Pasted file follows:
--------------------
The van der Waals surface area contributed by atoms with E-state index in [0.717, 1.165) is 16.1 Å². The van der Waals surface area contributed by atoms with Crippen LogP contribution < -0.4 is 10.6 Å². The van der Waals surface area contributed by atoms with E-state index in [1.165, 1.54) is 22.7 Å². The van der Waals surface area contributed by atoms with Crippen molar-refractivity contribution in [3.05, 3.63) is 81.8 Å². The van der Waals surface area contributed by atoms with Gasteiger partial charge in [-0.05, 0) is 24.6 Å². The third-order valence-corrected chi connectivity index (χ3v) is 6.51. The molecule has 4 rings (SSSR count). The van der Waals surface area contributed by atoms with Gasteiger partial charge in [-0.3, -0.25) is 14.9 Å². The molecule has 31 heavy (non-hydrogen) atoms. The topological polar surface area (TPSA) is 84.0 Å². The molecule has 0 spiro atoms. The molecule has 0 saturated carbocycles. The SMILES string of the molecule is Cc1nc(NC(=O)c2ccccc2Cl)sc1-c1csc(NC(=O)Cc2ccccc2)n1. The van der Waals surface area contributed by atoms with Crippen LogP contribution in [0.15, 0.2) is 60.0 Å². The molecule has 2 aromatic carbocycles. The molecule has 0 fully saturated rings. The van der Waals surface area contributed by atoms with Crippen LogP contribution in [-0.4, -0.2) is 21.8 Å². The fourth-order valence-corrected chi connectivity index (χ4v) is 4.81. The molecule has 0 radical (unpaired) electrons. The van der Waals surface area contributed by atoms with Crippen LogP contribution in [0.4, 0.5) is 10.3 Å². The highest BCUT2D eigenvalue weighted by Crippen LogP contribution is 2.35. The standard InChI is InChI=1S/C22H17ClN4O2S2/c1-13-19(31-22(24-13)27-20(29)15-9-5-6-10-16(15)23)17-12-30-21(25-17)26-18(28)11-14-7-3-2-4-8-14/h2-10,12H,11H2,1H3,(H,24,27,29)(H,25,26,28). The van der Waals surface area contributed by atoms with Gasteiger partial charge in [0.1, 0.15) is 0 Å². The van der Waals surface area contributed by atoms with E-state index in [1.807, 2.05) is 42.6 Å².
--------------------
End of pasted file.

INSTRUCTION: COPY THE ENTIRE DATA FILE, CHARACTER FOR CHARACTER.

The van der Waals surface area contributed by atoms with E-state index in [0.717, 1.165) is 16.1 Å². The van der Waals surface area contributed by atoms with Crippen LogP contribution < -0.4 is 10.6 Å². The van der Waals surface area contributed by atoms with E-state index in [1.165, 1.54) is 22.7 Å². The van der Waals surface area contributed by atoms with Crippen molar-refractivity contribution in [3.05, 3.63) is 81.8 Å². The van der Waals surface area contributed by atoms with Gasteiger partial charge in [-0.05, 0) is 24.6 Å². The third-order valence-corrected chi connectivity index (χ3v) is 6.51. The molecule has 4 rings (SSSR count). The van der Waals surface area contributed by atoms with Gasteiger partial charge in [-0.3, -0.25) is 14.9 Å². The molecule has 31 heavy (non-hydrogen) atoms. The topological polar surface area (TPSA) is 84.0 Å². The molecule has 0 spiro atoms. The molecule has 0 saturated carbocycles. The SMILES string of the molecule is Cc1nc(NC(=O)c2ccccc2Cl)sc1-c1csc(NC(=O)Cc2ccccc2)n1. The van der Waals surface area contributed by atoms with Crippen LogP contribution in [0.15, 0.2) is 60.0 Å². The molecule has 2 aromatic carbocycles. The molecule has 0 fully saturated rings. The van der Waals surface area contributed by atoms with Crippen LogP contribution in [-0.4, -0.2) is 21.8 Å². The fourth-order valence-corrected chi connectivity index (χ4v) is 4.81. The molecule has 0 radical (unpaired) electrons. The van der Waals surface area contributed by atoms with Crippen LogP contribution in [0.4, 0.5) is 10.3 Å². The highest BCUT2D eigenvalue weighted by Crippen LogP contribution is 2.35. The standard InChI is InChI=1S/C22H17ClN4O2S2/c1-13-19(31-22(24-13)27-20(29)15-9-5-6-10-16(15)23)17-12-30-21(25-17)26-18(28)11-14-7-3-2-4-8-14/h2-10,12H,11H2,1H3,(H,24,27,29)(H,25,26,28). The van der Waals surface area contributed by atoms with Gasteiger partial charge in [0.1, 0.15) is 0 Å². The van der Waals surface area contributed by atoms with E-state index in [1.807, 2.05) is 42.6 Å².